LENOX — I've never played the lottery, but the announcement Thursday that an impressive team of local investors is purchasing The Eagle and its three sister papers in southern Vermont felt like a big, winning ticket.
Eagle staffers who gathered at a hastily summoned meeting appeared shell-shocked, in the most positive way, when they heard the news from the team with deep pockets and a strong commitment to restore the paper to its glory days when it was recognized as one of the nation's best local papers.
Later, at a media event attended by more than 100 business and community leaders at the Berkshire Museum, the reaction was jubilant.
Even the cynics among us are unable to find any downside — assuming the area's readers and advertisers respond by subscribing and supporting the reinvigorated community linchpin.
Pittsfield Mayor Linda Tyer's reaction summed it up: "For a county such as ours, local news matters, and local ownership adds a special connection to all of us."
On a personal note, I consider Thursday the best day of my professional life here in the Berkshires since I first entered the old Eagle Street building 29 years ago.
Remarkably, in a county where few secrets are kept — especially in the age of instantaneous social media gossip — the dramatic white-knight rescue of the newspaper group from the clutches of distant corporate ownership had remained confidential over the four months of planning led by retired District Court Judge Fredric D. Rutberg of Stockbridge, with former Eagle Publisher Martin Langeveld a key player.
Just like most other legacy media, The Eagle's wings were clipped after being acquired 20 years ago by MediaNews Group, which was absorbed into Digital First Media three years ago.
The explosion of the Internet combined with Denver-based ownership that claimed it needed to slash expenses in order to stay afloat caused staff reductions in the newsroom and other departments.
News coverage was compromised, up to 25 jobs in the design, production and advertising departments were outsourced, and total employment at the four NENI papers was reduced from about 400 to less than 200.
Over the years, paid circulation for the print edition dropped by more than half from the peak years of the late 1980s to about 15,000 daily and 18,000 Sunday currently. It should be pointed out that when digital readership is included, The Eagle reaches well more than 20,000 people. Advertising declined sharply, some of it migrating from print to digital, where the cost is much lower.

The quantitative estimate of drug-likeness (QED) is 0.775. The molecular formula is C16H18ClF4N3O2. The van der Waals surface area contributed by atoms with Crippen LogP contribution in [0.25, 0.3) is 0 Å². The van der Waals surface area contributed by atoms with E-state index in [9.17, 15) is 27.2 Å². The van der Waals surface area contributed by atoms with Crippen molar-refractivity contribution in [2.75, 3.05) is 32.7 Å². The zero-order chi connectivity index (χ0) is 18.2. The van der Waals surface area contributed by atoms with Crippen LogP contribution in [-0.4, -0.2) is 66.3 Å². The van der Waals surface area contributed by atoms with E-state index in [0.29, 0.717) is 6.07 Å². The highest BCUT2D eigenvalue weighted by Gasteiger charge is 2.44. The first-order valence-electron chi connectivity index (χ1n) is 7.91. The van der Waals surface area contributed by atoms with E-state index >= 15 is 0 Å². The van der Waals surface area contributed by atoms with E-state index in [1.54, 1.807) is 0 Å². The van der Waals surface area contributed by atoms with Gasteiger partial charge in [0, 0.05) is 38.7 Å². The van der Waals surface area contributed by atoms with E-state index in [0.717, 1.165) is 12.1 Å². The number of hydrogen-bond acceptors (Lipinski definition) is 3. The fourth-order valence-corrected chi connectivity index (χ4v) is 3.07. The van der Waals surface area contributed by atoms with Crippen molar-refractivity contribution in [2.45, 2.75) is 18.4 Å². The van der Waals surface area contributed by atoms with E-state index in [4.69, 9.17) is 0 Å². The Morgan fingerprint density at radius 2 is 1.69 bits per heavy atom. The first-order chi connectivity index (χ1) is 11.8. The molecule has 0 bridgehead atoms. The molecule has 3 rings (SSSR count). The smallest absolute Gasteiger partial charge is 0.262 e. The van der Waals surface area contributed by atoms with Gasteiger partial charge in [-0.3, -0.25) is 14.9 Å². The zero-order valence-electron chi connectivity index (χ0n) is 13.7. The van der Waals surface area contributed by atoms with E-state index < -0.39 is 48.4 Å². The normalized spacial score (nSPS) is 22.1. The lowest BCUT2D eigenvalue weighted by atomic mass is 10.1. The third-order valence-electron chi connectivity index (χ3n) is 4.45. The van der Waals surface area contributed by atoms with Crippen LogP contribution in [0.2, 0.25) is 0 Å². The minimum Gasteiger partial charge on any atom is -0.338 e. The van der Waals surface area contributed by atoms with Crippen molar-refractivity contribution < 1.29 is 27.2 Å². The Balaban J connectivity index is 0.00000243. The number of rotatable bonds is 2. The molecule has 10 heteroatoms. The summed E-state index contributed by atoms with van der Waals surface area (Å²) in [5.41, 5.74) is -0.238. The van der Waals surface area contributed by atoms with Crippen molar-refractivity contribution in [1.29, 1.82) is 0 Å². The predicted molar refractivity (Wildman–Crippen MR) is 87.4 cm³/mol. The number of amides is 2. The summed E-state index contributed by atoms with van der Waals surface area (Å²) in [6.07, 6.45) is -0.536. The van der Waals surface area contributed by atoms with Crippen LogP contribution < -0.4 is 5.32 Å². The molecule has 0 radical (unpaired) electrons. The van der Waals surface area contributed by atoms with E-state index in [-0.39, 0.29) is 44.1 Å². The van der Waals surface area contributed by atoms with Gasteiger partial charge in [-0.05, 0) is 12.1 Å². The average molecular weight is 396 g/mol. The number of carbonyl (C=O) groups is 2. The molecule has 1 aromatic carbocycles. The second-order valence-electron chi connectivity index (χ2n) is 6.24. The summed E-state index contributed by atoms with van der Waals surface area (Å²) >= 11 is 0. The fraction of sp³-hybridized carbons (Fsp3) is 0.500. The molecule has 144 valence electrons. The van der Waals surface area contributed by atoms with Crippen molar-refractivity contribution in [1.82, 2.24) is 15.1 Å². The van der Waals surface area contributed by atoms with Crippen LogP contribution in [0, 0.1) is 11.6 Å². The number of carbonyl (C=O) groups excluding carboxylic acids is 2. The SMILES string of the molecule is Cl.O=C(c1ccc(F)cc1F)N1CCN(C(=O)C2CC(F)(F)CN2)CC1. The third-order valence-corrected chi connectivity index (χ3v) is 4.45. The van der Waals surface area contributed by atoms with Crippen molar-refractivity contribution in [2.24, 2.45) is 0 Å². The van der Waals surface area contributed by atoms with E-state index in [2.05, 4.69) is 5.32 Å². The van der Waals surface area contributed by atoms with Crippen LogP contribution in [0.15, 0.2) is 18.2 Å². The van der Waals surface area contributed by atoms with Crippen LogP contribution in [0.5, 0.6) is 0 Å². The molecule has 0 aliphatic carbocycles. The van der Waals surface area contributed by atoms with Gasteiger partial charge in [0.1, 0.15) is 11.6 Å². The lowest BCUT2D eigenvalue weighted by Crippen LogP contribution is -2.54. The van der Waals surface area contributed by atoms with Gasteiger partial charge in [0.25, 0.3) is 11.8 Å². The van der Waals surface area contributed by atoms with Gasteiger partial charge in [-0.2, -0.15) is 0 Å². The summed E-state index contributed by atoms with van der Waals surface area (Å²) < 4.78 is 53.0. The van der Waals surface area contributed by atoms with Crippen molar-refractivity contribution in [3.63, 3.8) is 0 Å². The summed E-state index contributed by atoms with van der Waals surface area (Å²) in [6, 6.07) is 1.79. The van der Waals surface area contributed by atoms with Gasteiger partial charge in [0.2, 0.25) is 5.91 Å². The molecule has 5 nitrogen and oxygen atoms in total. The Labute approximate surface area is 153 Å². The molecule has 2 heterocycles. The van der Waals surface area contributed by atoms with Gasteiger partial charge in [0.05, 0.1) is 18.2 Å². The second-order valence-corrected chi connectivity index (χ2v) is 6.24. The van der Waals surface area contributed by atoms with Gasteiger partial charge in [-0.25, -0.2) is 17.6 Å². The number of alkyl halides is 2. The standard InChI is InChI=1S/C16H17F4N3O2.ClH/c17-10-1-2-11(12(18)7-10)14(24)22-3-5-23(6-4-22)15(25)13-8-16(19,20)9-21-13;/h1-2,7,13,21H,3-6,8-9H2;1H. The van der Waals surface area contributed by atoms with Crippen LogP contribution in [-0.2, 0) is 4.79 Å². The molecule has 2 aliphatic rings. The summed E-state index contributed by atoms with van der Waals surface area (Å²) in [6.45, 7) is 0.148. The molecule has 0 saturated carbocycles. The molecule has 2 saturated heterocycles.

The past week's developments amount to one of the very few "good news" stories about the future of legacy media, meaning long-established newspapers, magazines and broadcasters.
Most of what we see is retrenchment, a dispiriting avalanche of lost jobs and dwindling resources to cover local news.
If The Eagle and its Vermont brethren had remained under Digital First Media ownership, there's reason to believe that more severe cuts were just ahead as the company — with 67 daily and 160 non-daily papers in its portfolio — sheds more publications in favor of focusing on its southern California properties. Just last week, DFM sold the Salt Lake Tribune to a prominent local family a few days after acquiring the Orange County (Calif.) Register.
The new local owners are sailing ahead against the tide, promising new positions in most departments, including the return of those outsourced jobs, a sharp focus on quality local news gathering, especially investigative and enterprise reporting, more arts coverage and closer ties with the readers and the business community.
The print edition will be redesigned to eliminate the current "cookie-cutter" look, while the online and mobile sites will be cleaned up and improved.
While the terms of the deal were not divulged by the new team, whose company is called Birdland Acquisition LLC, Hans Morris, one of the Stockbridge-based lead investors, called it a "fair price." Evidently, far less than the $39 million figure I reported in July 1995 when I covered the saddest day of my career here — the forced sale by the Miller family to MediaNews Group. Without that rescue, we were told, bankruptcy was days away.